Methods

Between September 2012 and September 2015, patients who were prescribed antithrombotic agents underwent EUS-FNA at 13 institutions in Japan were prospectively enrolled in the study. The antithrombotic agents were managed according to the guidelines of the Japanese Gastrointestinal Endoscopy Society. The rate of bleeding events, thromboembolic events and other complications within 2 weeks after EUS-FNA were analyzed.

Results

Of the 2,629 patients who underwent EUS-FNA during the study period, 85 (62 males; median age, 74 years) patients were included in this stduy. Two patients (2.4%; 95% confidence interval [CI], 0.6% to 8.3%) experienced bleeding events. One patient required surgical intervention for hemothorax 5 hours after EUS-FNA, and the other experienced melena 8 days after EUS-FNA and required red blood cell transfusions. No thromboembolic events occurred (0%; 95% CI, 0.0% to 4.4%). Three patients (3.5%; 95% CI, 1.2% to 10.0%) experienced peri-puncture abscess formation.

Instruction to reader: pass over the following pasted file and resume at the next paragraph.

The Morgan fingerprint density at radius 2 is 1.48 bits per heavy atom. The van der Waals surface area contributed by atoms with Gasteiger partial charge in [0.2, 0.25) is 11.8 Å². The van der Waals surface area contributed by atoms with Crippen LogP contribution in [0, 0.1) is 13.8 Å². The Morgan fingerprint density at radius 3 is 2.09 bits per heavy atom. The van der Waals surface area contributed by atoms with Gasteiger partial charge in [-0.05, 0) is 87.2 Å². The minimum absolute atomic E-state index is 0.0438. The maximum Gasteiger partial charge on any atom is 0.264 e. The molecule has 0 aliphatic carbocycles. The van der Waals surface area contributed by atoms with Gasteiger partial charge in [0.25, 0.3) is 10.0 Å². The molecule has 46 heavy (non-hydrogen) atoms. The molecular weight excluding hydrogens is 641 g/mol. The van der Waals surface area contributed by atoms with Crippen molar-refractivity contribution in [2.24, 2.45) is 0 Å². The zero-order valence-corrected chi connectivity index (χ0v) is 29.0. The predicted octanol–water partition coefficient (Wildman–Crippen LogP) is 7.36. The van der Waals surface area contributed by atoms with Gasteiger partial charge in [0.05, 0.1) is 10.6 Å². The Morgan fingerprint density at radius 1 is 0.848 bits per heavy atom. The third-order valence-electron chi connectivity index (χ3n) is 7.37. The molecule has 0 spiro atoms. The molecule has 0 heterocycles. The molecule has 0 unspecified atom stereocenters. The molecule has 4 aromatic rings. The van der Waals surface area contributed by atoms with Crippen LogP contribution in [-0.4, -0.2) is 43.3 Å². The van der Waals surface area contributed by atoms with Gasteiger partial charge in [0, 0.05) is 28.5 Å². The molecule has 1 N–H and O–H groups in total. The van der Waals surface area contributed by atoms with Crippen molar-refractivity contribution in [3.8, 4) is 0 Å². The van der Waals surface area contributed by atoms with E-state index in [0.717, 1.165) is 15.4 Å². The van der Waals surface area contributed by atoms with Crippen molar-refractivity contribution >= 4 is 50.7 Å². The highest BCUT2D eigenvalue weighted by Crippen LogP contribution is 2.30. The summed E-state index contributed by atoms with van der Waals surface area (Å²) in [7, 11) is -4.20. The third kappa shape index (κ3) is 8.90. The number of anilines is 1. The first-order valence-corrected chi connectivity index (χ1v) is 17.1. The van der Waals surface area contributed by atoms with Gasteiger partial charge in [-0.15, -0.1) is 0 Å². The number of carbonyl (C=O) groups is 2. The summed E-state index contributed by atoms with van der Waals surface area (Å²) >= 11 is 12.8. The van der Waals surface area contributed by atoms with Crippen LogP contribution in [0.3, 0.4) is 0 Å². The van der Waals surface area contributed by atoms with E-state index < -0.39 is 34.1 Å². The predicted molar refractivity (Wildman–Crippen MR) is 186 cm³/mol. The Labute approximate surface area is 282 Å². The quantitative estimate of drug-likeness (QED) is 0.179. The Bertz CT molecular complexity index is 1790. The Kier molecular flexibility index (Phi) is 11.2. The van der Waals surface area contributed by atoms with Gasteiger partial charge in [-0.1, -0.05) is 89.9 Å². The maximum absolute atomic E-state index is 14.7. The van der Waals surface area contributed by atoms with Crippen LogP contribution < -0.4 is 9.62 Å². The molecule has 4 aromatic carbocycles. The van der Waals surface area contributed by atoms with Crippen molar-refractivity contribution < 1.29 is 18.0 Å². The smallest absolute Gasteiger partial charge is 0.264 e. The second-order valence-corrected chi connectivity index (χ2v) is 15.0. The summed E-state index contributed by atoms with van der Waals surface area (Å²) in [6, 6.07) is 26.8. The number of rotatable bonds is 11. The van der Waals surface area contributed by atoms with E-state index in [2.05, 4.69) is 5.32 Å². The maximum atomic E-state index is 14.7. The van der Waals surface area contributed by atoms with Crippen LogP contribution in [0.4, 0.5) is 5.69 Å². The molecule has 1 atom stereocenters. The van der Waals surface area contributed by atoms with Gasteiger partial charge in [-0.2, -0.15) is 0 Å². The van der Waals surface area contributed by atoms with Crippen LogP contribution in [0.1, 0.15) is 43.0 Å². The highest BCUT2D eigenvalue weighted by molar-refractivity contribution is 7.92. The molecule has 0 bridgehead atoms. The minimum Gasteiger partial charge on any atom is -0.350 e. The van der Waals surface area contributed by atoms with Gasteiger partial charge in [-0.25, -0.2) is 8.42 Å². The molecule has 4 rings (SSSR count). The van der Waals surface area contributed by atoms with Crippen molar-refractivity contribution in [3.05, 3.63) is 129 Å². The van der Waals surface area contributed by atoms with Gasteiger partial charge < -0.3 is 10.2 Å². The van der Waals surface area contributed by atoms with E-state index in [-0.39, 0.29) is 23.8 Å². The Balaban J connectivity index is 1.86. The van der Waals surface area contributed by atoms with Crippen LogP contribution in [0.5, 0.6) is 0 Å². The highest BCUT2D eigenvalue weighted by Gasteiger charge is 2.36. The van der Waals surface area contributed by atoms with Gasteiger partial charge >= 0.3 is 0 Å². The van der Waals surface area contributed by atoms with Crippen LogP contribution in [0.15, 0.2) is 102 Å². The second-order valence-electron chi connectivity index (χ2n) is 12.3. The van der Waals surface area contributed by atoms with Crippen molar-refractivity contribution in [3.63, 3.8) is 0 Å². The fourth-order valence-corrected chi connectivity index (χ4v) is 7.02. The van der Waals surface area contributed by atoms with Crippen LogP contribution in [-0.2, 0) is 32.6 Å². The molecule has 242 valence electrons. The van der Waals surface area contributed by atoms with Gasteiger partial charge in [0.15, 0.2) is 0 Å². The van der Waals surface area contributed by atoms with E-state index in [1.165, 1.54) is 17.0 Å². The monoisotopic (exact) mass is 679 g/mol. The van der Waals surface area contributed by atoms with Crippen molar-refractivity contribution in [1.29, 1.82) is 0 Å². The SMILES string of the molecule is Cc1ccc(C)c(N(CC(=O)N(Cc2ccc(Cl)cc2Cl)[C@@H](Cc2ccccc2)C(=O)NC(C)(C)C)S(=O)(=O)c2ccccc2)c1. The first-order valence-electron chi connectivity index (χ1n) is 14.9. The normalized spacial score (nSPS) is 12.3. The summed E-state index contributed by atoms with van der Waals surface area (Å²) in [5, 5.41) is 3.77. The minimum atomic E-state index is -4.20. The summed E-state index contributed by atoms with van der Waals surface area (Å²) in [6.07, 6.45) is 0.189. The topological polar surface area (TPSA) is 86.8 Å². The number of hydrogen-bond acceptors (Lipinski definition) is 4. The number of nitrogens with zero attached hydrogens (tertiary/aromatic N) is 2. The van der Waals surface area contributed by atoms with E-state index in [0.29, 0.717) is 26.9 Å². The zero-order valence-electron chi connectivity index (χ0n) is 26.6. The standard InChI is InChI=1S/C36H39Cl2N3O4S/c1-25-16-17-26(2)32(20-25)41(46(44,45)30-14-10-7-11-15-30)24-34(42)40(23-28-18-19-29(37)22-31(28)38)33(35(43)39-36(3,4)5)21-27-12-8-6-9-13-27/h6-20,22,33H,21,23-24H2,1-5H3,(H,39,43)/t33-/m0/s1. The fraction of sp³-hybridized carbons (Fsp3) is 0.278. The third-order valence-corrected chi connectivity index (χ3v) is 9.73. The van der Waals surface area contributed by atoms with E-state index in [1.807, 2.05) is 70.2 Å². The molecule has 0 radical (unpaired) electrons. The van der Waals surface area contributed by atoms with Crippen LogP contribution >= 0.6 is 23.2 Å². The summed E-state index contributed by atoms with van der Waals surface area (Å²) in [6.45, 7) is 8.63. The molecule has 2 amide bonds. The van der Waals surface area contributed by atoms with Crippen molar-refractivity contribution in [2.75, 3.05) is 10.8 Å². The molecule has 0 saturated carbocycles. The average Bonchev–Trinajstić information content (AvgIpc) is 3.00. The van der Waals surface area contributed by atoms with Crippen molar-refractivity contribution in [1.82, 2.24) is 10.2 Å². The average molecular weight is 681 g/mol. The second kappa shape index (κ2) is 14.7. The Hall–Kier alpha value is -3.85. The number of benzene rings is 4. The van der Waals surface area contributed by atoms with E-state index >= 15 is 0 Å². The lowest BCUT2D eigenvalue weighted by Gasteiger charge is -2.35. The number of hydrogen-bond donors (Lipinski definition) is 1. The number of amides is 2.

Conclusions

The rate of bleeding after EUS-FNA in patients prescribed antithrombotic agents might be considerable.

Keywords: Endoscopic ultrasound-guided fine needle aspiration, Hemorrhage, Fibrinolytic agents

INTRODUCTION

Endoscopic ultrasound-guided fine needle aspiration (EUS-FNA) is the most reliable method for the histological diagnosis of pancreatic and gastrointestinal submucosal tumors, as well as mediastinal and abdominal lymphadenopathies.13 The rate of overall EUS-FNA specific morbidity has been reported to be 0.98%.4 Major adverse events after EUS-FNA include postprocedure pain, pancreatitis, bleeding and fever.